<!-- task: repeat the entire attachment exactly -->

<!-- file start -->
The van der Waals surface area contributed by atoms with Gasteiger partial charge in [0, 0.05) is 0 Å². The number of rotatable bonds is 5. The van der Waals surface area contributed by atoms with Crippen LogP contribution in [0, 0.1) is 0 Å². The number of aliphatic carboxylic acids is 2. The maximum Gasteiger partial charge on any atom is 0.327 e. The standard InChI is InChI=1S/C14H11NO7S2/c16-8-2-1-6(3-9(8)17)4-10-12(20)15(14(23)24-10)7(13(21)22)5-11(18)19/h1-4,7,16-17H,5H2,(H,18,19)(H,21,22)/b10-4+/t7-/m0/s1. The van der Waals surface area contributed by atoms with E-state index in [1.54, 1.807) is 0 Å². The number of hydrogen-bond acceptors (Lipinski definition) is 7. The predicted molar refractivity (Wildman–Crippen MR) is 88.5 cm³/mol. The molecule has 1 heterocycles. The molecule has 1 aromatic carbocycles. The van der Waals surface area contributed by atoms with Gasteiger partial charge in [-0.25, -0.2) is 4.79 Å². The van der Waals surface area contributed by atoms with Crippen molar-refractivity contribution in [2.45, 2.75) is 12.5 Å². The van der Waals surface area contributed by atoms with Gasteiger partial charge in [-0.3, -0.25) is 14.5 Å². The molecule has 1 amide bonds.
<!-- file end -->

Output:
The van der Waals surface area contributed by atoms with Gasteiger partial charge in [0, 0.05) is 0 Å². The number of rotatable bonds is 5. The van der Waals surface area contributed by atoms with Crippen LogP contribution in [0, 0.1) is 0 Å². The number of aliphatic carboxylic acids is 2. The maximum Gasteiger partial charge on any atom is 0.327 e. The standard InChI is InChI=1S/C14H11NO7S2/c16-8-2-1-6(3-9(8)17)4-10-12(20)15(14(23)24-10)7(13(21)22)5-11(18)19/h1-4,7,16-17H,5H2,(H,18,19)(H,21,22)/b10-4+/t7-/m0/s1. The van der Waals surface area contributed by atoms with E-state index in [1.54, 1.807) is 0 Å². The number of hydrogen-bond acceptors (Lipinski definition) is 7. The predicted molar refractivity (Wildman–Crippen MR) is 88.5 cm³/mol. The molecule has 1 heterocycles. The molecule has 1 aromatic carbocycles. The van der Waals surface area contributed by atoms with Gasteiger partial charge in [-0.25, -0.2) is 4.79 Å². The van der Waals surface area contributed by atoms with Crippen molar-refractivity contribution in [2.45, 2.75) is 12.5 Å². The van der Waals surface area contributed by atoms with Gasteiger partial charge in [-0.3, -0.25) is 14.5 Å². The molecule has 1 amide bonds.